Flood-damaged Anadarko tank spilling thousands of gallons of oil into South Platte River
An Anadarko Petroleum oil tank damaged by flood waters has released “an estimated 125 barrels or 5,250 gallons into the South Platte River,” according to the Colorado Oil and Gas Conservation Commission. The spill is spreading just outside the town of Milliken, east of Highway 25 about midway between Longmont and Loveland in heavily drilled Weld County.
Anadarko reported the leak to state regulators this afternoon, according to a release sent out Wednesday evening by Todd Hartman with the Colorado Department of Natural Resources. The release did not report how long the tank has been leaking oil into the river.
Hartmann didn’t immediately return messages.
The South Platte River flows north through Milliken toward Greeley, joining the Poudre and Platte rivers that run over the northeast corner of the state into Nebraska. It’s unclear which residents and businesses will be affected by the spill.
“Anadarko is responding and has absorbent booms in the water,” states the Hartman release. “The COGCC responded this afternoon and will, along with the Colorado Department of Public Health and Environment, continue to monitor the cleanup work.”
News of the spill comes as media and citizen reports gain traction in the state and around the country on the potential toxic effects of the damaged drilling equipment photographed and videotaped bobbing along roadsides and waterways in a flood zone that now stretches over an area close to 5,000 miles, from the Rocky Mountain foothills across the high plains.
Weld County, inundated in the wake of historic rain storms last week, is the site of boom-time natural gas drilling, where tens of thousands of wells dot the rural and urban landscape and residents increasingly fear regulators and officials have little will to seriously monitor or slow activity.
Indeed, in a press conference Monday, the state’s 18-member regulator staff, stretched thin in the crisis, leaned on oil and gas industry representatives to report on possible threats to public safety.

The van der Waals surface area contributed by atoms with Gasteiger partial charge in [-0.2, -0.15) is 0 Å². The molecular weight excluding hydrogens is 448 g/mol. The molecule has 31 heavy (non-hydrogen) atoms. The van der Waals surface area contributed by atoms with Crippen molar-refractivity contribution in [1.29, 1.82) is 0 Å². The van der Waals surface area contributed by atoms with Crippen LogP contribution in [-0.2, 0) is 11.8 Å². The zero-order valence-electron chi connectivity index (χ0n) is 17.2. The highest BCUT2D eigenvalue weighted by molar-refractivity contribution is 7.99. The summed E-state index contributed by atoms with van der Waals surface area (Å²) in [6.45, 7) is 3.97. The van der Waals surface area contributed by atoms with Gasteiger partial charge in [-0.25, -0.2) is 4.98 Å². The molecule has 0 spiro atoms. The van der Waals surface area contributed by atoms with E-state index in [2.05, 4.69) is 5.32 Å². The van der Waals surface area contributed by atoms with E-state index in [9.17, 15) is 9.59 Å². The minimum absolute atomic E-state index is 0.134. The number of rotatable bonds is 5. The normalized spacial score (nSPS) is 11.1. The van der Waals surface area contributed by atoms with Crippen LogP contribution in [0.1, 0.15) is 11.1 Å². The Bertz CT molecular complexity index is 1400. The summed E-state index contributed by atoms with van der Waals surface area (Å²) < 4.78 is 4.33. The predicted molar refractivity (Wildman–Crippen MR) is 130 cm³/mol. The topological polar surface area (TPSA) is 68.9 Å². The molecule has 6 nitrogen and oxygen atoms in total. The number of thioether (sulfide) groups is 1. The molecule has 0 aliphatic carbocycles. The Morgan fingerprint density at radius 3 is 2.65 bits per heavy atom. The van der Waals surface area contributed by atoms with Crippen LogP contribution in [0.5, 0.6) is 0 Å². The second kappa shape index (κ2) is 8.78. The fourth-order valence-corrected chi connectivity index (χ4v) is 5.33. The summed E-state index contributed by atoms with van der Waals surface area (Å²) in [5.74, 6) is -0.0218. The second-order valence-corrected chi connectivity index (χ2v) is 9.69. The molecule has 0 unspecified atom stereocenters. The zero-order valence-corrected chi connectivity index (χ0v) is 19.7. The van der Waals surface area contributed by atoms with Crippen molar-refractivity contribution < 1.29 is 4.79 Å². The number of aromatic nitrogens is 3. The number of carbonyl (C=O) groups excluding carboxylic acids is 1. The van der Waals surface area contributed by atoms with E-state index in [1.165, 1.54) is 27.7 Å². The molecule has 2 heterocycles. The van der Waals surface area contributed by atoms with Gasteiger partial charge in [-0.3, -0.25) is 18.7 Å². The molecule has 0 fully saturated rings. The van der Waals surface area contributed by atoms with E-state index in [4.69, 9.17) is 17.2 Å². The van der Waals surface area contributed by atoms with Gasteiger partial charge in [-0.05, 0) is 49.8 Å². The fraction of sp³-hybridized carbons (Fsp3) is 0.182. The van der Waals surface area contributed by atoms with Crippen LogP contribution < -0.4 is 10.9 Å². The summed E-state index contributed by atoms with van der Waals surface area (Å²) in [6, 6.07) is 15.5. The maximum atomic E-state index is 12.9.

Colorado Oil and Gas Association trade group president Tisha Schuller played down reports of damaged equipment. Asked about the many photographs posted online by citizens weathering the deluge — many of them fleeing sunken homes as they snapped shots of toppled fracking tanks floating in neighborhoods and front yards — Schuller suggested the photographs might be faked or otherwise unreliable.
“We have seen the social media frenzy regarding pictures of oil and gas facilities ‘under water,'” she said. “While the pictures seem extraordinary, there is no data or specifics provided.”
At least one pipeline in the area has broken, according to reports. Others are sagging. In addition to oil, so-called produced water is leaking from the damaged tanks. Produced water is fluid that comes back to the surface as a byproduct of blasting water and chemicals into the earth to free trapped gas. Hydraulic fracturing or fracking shoots millions of gallons of water into each well. There are 20,000 active wells in Weld County. Fracking water is mixed with toxic chemicals like Benzyne before being shot into the ground and, when it comes back to the surface, it contains hard minerals and radiation. So-called produced water is unusable and is stored in tanks and in pits and wells dug deep into the ground.
Coloradans who have seen houses and highways crumpled and overturned in the floods fear fracking infrastructure has suffered the same fate and is now contaminating vast reaches of the land where they live.
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